“It’s kind of unbelievable to me that I’m still recording,” said the 79 year old Rock and Roll Hall of Famer and Kennedy Center Honoree Mavis Staples. “I never thought I would still be singing at my age, and people seem to really want to hear me, they know me, they give me love—I'm just overwhelmed, really. I thank God every night before I go to bed and then again every morning for waking up.”
Mavis Staples' Live in London, a new live album recorded over two nights at London’s Union Chapel (which she calls “the best place in the world to sing”) and produced by Staples herself, is available now. Live in London reveals that the singer retains astonishing power after seventy years as a performer and that while her repertoire continues to expand her philosophy is unchanged since her days in the groundbreaking family group, the Staple Singers.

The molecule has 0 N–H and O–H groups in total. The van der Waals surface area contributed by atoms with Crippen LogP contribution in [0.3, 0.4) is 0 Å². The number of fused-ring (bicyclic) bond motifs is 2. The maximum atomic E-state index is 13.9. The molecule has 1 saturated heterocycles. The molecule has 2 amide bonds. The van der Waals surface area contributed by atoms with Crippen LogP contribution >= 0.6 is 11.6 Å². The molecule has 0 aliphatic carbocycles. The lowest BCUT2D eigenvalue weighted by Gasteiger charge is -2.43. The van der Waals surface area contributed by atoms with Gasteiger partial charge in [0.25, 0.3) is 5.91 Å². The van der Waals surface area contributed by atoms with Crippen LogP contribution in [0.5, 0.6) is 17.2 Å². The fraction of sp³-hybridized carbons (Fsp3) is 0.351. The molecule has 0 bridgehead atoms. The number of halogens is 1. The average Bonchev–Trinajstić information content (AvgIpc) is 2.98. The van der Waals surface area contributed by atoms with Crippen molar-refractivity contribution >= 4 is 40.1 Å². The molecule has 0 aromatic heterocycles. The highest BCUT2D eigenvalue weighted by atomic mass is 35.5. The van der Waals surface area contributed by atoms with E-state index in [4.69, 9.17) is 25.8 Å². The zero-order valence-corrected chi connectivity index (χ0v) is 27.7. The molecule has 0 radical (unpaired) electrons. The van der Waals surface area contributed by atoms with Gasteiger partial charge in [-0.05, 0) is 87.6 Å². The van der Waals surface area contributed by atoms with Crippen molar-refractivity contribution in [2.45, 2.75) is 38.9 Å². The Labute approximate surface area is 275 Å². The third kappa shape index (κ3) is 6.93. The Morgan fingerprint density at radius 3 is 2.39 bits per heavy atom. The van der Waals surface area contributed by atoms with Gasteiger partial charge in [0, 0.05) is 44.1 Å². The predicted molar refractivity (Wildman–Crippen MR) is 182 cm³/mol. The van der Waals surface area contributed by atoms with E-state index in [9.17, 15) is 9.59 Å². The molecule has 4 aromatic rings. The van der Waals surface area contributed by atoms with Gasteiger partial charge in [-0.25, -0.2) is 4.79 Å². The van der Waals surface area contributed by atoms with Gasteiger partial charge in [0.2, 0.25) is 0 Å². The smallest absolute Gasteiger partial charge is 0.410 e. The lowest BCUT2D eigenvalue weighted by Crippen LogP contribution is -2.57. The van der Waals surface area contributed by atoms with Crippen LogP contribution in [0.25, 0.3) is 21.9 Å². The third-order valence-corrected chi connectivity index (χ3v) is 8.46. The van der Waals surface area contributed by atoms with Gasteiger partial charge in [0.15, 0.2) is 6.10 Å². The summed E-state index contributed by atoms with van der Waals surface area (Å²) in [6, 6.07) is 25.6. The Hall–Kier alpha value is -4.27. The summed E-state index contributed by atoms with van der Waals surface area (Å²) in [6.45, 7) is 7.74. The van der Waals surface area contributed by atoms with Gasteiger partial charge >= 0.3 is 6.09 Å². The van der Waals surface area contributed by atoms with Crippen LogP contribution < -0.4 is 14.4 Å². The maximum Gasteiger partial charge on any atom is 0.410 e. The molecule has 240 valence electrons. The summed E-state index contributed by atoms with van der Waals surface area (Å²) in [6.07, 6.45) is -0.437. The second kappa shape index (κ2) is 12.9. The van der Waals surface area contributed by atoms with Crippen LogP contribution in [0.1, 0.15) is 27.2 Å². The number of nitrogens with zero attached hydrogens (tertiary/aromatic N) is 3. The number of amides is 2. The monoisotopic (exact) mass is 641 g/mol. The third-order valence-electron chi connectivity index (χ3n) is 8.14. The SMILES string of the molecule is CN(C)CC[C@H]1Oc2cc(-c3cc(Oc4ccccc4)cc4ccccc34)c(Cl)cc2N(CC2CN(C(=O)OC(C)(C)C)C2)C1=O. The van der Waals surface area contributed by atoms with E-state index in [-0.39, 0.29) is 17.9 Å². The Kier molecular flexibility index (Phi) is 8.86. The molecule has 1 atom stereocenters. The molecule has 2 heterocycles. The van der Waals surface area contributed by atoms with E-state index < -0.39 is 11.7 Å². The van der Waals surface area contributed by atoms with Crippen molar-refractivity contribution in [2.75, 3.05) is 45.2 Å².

Ironically her last live record—2008’s ‘Hope at the Hideout’—was cut against the background of her fellow Chicagoan Barack Obama’s historic election, while the new album inevitably addresses the horrors of the Donald Trump era. “No Time for Cryin’ “ not only connects the timeless gospel image of “motherless children” to the modern-day refugee crisis, it also calls for action, just as Pops Staples and his children did during the Civil Rights movement.
With the recent passing of her sister Yvonne and her dear friend Aretha Franklin, Mavis Staples is one of our few remaining links to an extraordinary time when the gospel tradition and the fight for social justice were deeply and movingly entwined. The focus of this collection is material she has recorded since signing with ANTI- Records in 2007. In recent years, Staples has had songs written for her by iconoclastic artists like Nick Cave, Neko Case, and Merrill Garbus (Tune-Yards); collaborated with modern rock powerhouses Arcade Fire, Gorillaz, and Hozier; and recorded multiple albums working with Jeff Tweedy from Wilco.
“I’ve stretched out—I’m singing songs that rock stars have written for me,” says Staples, “but they know me and the kind of songs I want to sing.” She points to the opening song on Live in London, “Love and Trust,” which was composed by Ben Harper. “I love that song, it’s a beauty,” she says. “I’ve been sending a message of love and trust since the Sixties, and I’m still searching for that.”